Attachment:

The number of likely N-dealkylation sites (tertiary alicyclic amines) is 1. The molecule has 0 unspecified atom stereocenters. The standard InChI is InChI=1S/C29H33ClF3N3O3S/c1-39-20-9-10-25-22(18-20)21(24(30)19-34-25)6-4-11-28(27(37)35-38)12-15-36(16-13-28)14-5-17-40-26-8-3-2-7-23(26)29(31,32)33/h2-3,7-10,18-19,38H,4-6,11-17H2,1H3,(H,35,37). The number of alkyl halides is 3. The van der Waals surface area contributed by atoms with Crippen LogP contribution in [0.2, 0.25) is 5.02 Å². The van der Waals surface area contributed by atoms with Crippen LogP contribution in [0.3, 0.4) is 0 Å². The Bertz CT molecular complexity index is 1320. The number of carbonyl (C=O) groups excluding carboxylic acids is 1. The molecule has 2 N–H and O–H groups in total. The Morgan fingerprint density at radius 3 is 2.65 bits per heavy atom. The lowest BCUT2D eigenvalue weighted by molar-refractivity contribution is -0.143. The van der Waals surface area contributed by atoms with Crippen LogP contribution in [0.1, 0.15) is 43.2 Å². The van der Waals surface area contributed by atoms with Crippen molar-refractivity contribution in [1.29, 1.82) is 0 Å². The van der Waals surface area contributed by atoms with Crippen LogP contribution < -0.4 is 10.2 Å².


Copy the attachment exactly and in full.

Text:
The number of likely N-dealkylation sites (tertiary alicyclic amines) is 1. The molecule has 0 unspecified atom stereocenters. The standard InChI is InChI=1S/C29H33ClF3N3O3S/c1-39-20-9-10-25-22(18-20)21(24(30)19-34-25)6-4-11-28(27(37)35-38)12-15-36(16-13-28)14-5-17-40-26-8-3-2-7-23(26)29(31,32)33/h2-3,7-10,18-19,38H,4-6,11-17H2,1H3,(H,35,37). The number of alkyl halides is 3. The van der Waals surface area contributed by atoms with Crippen LogP contribution in [0.2, 0.25) is 5.02 Å². The van der Waals surface area contributed by atoms with Crippen LogP contribution in [0.3, 0.4) is 0 Å². The Bertz CT molecular complexity index is 1320. The number of carbonyl (C=O) groups excluding carboxylic acids is 1. The molecule has 2 N–H and O–H groups in total. The Morgan fingerprint density at radius 3 is 2.65 bits per heavy atom. The lowest BCUT2D eigenvalue weighted by molar-refractivity contribution is -0.143. The van der Waals surface area contributed by atoms with Crippen LogP contribution in [0.1, 0.15) is 43.2 Å². The van der Waals surface area contributed by atoms with Crippen molar-refractivity contribution in [1.29, 1.82) is 0 Å². The van der Waals surface area contributed by atoms with Crippen LogP contribution < -0.4 is 10.2 Å².